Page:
When I write about Google Analytics, I generally write as though you were going to your own analytics account and reading the data there. However, many business owners receive a report.
Your webmaster or SEO professional chooses the elements which are most useful for you and instructs Google Analytics to prepare a report, which can be exported as a PDF or as data in a spreadsheet. The shot above shows what the PDF report looks like.
Lets examine it in more detail.
The top half of the page tells us about the visitors. The blue line shows the past 30 days and the green line shows the 30 days before. This is the default option; you might get reports showing different lengths of time. A glance at the line graphs for traffic show that traffic is increasing steadily, which is what we like to see. We can look more closely for more specific information, and other patterns might prompt us to check for other details, but in this case we just see a fairly new site getting increasing amounts of traffic.
Here’s the section between the two line graphs. Reading down the left-hand column, we see that visits have increased by 234.63% and pageviews by 245.11%. This means that the total number of visits to the site increased significantly. Pageviews counts the number of times individual pages were seen, and that also has increased. Below that we can see that the average number of pages visitors look at has increased slightly.
The right-hand column starts with the bounce rate. When visitors look at only one page and leave, they “bounced.” Almost 71% of our visitors look at just one page and leave. We usually like to see a bounce rate of 40% or lower. This site is a blog, so it’s normal for people to come look at one page — the page, typically, that showed up in their search results — and to leave. Still, we’d like to see people stay and explore. Our bounce rate decreased by about 2% since last month, so it’s going in the right direction, but that’s something we should work on.
Below the bounce rate is the information for the average length of time people spent on this website. It was just over one minute, an 18.97% increase over last month, but we’d like to see that number increase. The last metric in this section is the percentage of new visits: over 90%. This is a new site, and the traffic is increasing rapidly, so we’re not alarmed by this, but we do want to see more returning visitors in the future.
The bottom half of that first page shows us the number of unique visitors. We see that this site received 2,744 visits, but there were 2,513 visitors. This shows that some people came back more than once. The bottom half of the page also shows that most of our visitors came from the United States. It also shows an overview of our traffic sources: the overwhelming majority of our visitors came through search, with referring sites the next more popular method, some direct traffic, and “other.” Google says that “other” simply means that the database is full and Google wasn’t able to report all the data. It’s widely believed that “other” traffic is from email or ad campaigns; this site isn’t using email or ad campaigns, but people may be sending one another links to it.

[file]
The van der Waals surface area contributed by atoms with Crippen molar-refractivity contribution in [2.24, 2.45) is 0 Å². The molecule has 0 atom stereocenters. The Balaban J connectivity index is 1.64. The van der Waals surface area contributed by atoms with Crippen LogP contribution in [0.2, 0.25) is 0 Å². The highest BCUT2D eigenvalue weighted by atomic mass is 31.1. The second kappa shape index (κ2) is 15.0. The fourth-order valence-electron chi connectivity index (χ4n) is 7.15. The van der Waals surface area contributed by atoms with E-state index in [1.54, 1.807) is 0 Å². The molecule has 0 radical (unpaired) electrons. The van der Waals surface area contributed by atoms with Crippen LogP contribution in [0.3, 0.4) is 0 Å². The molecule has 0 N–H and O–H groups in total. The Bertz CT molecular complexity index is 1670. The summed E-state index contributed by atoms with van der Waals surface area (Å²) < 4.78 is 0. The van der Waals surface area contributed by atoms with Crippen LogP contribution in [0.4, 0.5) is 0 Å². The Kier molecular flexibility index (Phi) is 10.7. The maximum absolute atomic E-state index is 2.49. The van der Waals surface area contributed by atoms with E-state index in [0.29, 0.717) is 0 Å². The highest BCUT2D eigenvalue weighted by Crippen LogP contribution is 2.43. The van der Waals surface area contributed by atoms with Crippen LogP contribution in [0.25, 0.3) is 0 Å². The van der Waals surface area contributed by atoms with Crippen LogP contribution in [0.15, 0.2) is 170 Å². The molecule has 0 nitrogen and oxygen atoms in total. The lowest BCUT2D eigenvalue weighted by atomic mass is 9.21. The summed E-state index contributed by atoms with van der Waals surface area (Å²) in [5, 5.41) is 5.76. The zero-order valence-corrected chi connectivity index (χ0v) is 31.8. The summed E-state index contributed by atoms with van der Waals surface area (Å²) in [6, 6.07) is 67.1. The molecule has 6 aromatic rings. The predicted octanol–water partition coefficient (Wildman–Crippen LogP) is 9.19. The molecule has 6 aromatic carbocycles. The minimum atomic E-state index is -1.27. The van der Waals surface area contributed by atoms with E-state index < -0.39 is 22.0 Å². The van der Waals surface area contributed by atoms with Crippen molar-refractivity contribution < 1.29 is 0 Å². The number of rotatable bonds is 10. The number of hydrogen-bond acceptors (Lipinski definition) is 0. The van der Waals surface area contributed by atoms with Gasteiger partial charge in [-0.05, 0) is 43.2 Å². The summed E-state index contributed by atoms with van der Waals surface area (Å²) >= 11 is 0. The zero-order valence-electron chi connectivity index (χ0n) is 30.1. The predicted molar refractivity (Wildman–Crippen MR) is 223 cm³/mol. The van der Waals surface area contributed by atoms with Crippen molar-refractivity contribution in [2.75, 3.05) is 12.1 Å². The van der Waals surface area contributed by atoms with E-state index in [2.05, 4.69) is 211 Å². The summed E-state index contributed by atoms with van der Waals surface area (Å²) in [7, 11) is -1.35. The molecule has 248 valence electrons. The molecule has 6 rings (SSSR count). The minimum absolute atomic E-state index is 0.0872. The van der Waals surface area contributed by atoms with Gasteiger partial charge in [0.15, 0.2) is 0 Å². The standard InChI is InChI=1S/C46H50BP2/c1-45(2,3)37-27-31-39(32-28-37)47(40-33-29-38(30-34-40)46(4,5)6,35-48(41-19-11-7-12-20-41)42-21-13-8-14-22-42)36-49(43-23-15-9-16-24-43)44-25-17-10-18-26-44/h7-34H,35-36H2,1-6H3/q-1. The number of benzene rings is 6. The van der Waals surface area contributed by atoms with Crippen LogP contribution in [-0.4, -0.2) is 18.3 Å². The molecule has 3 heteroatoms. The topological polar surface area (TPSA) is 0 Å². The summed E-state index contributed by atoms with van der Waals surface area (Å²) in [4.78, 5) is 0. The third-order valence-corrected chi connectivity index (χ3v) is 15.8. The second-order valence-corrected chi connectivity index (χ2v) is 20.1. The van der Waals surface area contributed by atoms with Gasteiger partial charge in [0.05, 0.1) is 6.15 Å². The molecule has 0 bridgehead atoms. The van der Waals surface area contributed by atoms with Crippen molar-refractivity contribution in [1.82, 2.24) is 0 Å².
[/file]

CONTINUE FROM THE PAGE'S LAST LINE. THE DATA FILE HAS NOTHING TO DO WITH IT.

We can get more detailed information in reports, too. If your webmaster or SEO professional feels other reports may be helpful, or if you ask for them, you can get reports covering any of the data in analytics. In this case, we might want to look more at our traffic sources.
This is a report on traffic sources:
The report shows the places traffic came from during the past month, compared with the previous month. In the detail below we can see that direct traffic and referral traffic represent a lower percentage of the traffic this month than they did last month. That doesn’t mean the number of visits has decreased. It simply means that visits via the search engines have increased more than the other types of traffic.
Overall, this means that our SEO efforts are going well. We like to see increasing results from search. However, I usually aim for a more even distribution. With fewer than one quarter of our visits coming from referring sites, it’s clear that we could use a good linkbuilding campaign.
Another section of the report shows the keywords people used to visit: the search terms they typed in at Google which brought the site up for them.
We can see that “classroom theme” is a good keyword for this site, and we should keep using it.
Obviously, I wouldn’t show you analytics for someone else’s site, so I am of course the owner of this site. I don’t really send myself reports. If I did, though, I could read this report and conclude that I needed to make some changes to encourage my visitors to spend more time exploring the site and to come back again. I would also want to do more linkbuilding in order to get an increase in referring traffic.
If your reports don’t make sense to you, ask the person who sends them to you for help in understanding them, or ask here in the comments. If they don’t contain all the information you want, ask to have other metrics included.